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“Vast and majestic, mountains embrace your shadow; broad and deep, rivers harbor your voice.”
T’ao Ch’ien’s words echo in Vic Thasiah’s mind as his feet hit the ground. It is almost as if his favorite lines of Chinese poetry were meant to describe one of his favorite places to run and protect—the Ventura River Preserve.
Through his Ventura County-based nonprofit, Runners for Public Lands, the executive director works to defend, and ensure all runners have access to, places as peaceful as the preserve.
“It seemed to make sense to protect the very things that make running possible and enjoyable,” Vic says. “Runners For Public Lands comes out of making a connection between that passion for running and that passion for the natural environment.”
Runners, Vic says, are the largest outdoor recreational group in the United States, numbering over 60 million.
So the 49-year-old Ventura resident was shocked when he could not find a national environmental advocacy organization that represented runners. He approached a few friends about starting his own.
The running community is the community he knows best, and mobilizing a specific group, Vic says, is especially effective.
On Earth Day in 2019 Vic launched the nonprofit environmental organization.
When forming the organization, Vic says, he was influenced by indigenous runners.
“When they run, they carry prayer, and they carry the petitions of their people to protect the places they love and live and work and play,” he says. “That was a key inspiration.”
Groups of Native Americans, for example, ran to Washington, D.C., in 2016 to resist the Dakota Access Pipeline and to Utah’s Bears Ears National Monument in 2018 to resist government threats to public lands.
“A lot of the land that we run (on) is stolen land,” Vic says. “Learning the ethics of stewardship from people who’ve been here for so long and were here first seems like a no-brainer.”Above, Jess Rogers, Runners For Public Lands’ board president. Photo courtesy of Runners for Public Lands.
Although raising money to defend public lands is a major element of his work, the most important—and sometimes the most challenging—aspect is educating others about environmental justice.
Those with the privilege of not living in compromised environments, Vic says, may have a limited view of what an environment entails, focusing on scenic destinations rather than everyday neighborhoods.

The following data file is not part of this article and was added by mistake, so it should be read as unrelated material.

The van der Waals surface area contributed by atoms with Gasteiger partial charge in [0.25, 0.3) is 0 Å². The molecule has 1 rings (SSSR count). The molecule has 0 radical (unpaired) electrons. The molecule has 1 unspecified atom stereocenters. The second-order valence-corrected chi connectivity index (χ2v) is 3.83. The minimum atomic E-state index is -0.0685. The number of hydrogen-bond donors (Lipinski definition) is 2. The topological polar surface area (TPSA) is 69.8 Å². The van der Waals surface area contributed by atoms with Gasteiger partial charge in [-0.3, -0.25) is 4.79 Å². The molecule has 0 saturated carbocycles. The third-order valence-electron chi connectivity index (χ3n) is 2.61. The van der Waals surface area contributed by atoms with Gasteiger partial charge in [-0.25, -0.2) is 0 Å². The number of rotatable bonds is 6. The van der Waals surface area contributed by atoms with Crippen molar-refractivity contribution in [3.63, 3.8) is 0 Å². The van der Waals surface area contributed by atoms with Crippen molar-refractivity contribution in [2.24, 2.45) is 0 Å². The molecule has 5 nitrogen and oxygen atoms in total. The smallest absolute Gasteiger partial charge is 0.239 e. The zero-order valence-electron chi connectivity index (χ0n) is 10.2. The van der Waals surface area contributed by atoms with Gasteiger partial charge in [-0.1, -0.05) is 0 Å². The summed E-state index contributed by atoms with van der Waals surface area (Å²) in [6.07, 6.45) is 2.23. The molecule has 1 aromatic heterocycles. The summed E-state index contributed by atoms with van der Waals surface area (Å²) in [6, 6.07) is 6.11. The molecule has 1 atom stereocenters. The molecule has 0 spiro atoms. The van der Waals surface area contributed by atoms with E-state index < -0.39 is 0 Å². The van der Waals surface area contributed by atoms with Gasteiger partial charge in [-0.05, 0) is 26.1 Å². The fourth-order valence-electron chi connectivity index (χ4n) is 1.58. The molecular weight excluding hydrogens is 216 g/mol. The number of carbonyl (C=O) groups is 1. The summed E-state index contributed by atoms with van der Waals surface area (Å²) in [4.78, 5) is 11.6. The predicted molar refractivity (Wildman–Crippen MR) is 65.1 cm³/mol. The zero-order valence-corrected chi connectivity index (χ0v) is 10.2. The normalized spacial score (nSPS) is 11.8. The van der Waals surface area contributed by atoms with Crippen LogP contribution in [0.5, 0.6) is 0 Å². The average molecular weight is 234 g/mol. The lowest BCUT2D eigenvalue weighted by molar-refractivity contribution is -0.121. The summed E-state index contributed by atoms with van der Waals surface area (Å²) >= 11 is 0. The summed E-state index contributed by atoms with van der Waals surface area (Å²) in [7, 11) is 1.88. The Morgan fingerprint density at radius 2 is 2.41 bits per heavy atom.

“It’s nice to run in places with clean air and clean water with beautiful scenery,” he says. “But wildlife is much more than scenery—it is life itself.”
To build environmental literacy, the nonprofit hosts events and provides resources with the hope that runners will spread the mission within their own communities.
Also at the core of RPL’s mission is ensuring that all runners and, more importantly, all people, have safe outdoor spaces.
“Land protection and preservation means nothing if equitable access isn’t part of that equation,” says Jess Rogers, president of RPL’s board of directors. “We are dedicated to the land and the people, and without focus on that intersection, we won’t succeed.”
Jess learned about Runners for Public Lands after meeting Vic at the finish line of a race in Montaña de Oro State Park near San Luis Obispo.
“I not only needed a running community but felt passionate about giving back to the trails that had given me so much over the years,” she says, adding that she hopes her work will benefit her toddler’s future. “I was motivated by the places I run and a sense of urgency that time was slowly running out to do more.”
The pandemic highlighted the importance of access to nature for both physical and mental health, but many people, especially those in underserved communities in overlooked urban areas, do not have sufficient outdoor space.
Even worse, low-income communities and communities of color are more likely to live in areas with poor air quality.To build environmental literacy, RPL hosts events and provides resources with the hope that runners will spread the mission within their own communities.
Achieving environmental justice must start from within the organization.
Before addressing climate change’s disproportionate impact on marginalized communities, Vic and Jess believe those communities must be represented in RPL’s leadership.
“The running community reflects a broad and diverse community of runners,” Jess says. “Without elevating all of the needs and voices of our community in harmony with the land and helping to organize them to get involved, we won’t go very far.”
An accomplishment Vic says he is especially proud of is RPL’s membership in Ventura’s Westside Clean Air Coalition— an organization dedicated to stopping the expansion of a natural gas compressor station in a predominantly Latinx neighborhood.
The compressor station, which is at risk of leaking harmful gases or exploding, is across the street from an elementary school, an after-school club and dozens of homes.“When you can work with others in a community for the protection of the environment, it drains away some of that grief and despair,” Vic says.
The fight against the climate crisis can leave a person feeling overwhelmed and powerless. But Vic and Jess find hope in working with people they care about for a cause they care about.
Both agree that what started as an effort to protect the environment continued because of the relationships built in the process,
“When you can work with others in a community for the protection of the environment, it drains away some of that grief and despair,” Vic says.
He hopes to expand the volunteer-based Runners for Public Lands from a regional movement to a national one.
“What we’re working on is a culture change in the running community,” he says.
Ultimately, Vic dreams of a world in which every runner prioritizes environmental stewardship.
Learn more at runnersforpubliclands.org.